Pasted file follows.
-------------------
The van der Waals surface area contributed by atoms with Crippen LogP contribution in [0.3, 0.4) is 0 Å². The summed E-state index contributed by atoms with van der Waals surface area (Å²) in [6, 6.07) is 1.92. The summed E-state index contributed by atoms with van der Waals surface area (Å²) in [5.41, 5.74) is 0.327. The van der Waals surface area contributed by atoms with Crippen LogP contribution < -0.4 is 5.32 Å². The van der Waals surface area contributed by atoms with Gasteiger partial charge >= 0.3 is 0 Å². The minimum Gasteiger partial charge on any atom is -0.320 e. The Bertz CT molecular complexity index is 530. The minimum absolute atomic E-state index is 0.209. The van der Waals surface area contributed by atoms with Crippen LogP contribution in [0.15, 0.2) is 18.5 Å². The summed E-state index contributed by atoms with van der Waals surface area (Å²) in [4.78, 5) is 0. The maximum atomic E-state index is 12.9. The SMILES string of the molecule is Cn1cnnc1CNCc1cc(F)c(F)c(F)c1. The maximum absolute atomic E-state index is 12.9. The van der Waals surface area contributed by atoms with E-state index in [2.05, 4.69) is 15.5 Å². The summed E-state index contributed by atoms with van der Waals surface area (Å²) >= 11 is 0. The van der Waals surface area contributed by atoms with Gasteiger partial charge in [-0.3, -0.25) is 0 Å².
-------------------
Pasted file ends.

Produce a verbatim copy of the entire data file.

The van der Waals surface area contributed by atoms with Crippen LogP contribution in [0.3, 0.4) is 0 Å². The summed E-state index contributed by atoms with van der Waals surface area (Å²) in [6, 6.07) is 1.92. The summed E-state index contributed by atoms with van der Waals surface area (Å²) in [5.41, 5.74) is 0.327. The van der Waals surface area contributed by atoms with Crippen LogP contribution < -0.4 is 5.32 Å². The van der Waals surface area contributed by atoms with Gasteiger partial charge >= 0.3 is 0 Å². The minimum Gasteiger partial charge on any atom is -0.320 e. The Bertz CT molecular complexity index is 530. The minimum absolute atomic E-state index is 0.209. The van der Waals surface area contributed by atoms with Crippen LogP contribution in [0.15, 0.2) is 18.5 Å². The summed E-state index contributed by atoms with van der Waals surface area (Å²) in [4.78, 5) is 0. The maximum atomic E-state index is 12.9. The SMILES string of the molecule is Cn1cnnc1CNCc1cc(F)c(F)c(F)c1. The maximum absolute atomic E-state index is 12.9. The van der Waals surface area contributed by atoms with E-state index in [2.05, 4.69) is 15.5 Å². The summed E-state index contributed by atoms with van der Waals surface area (Å²) >= 11 is 0. The van der Waals surface area contributed by atoms with Gasteiger partial charge in [-0.3, -0.25) is 0 Å².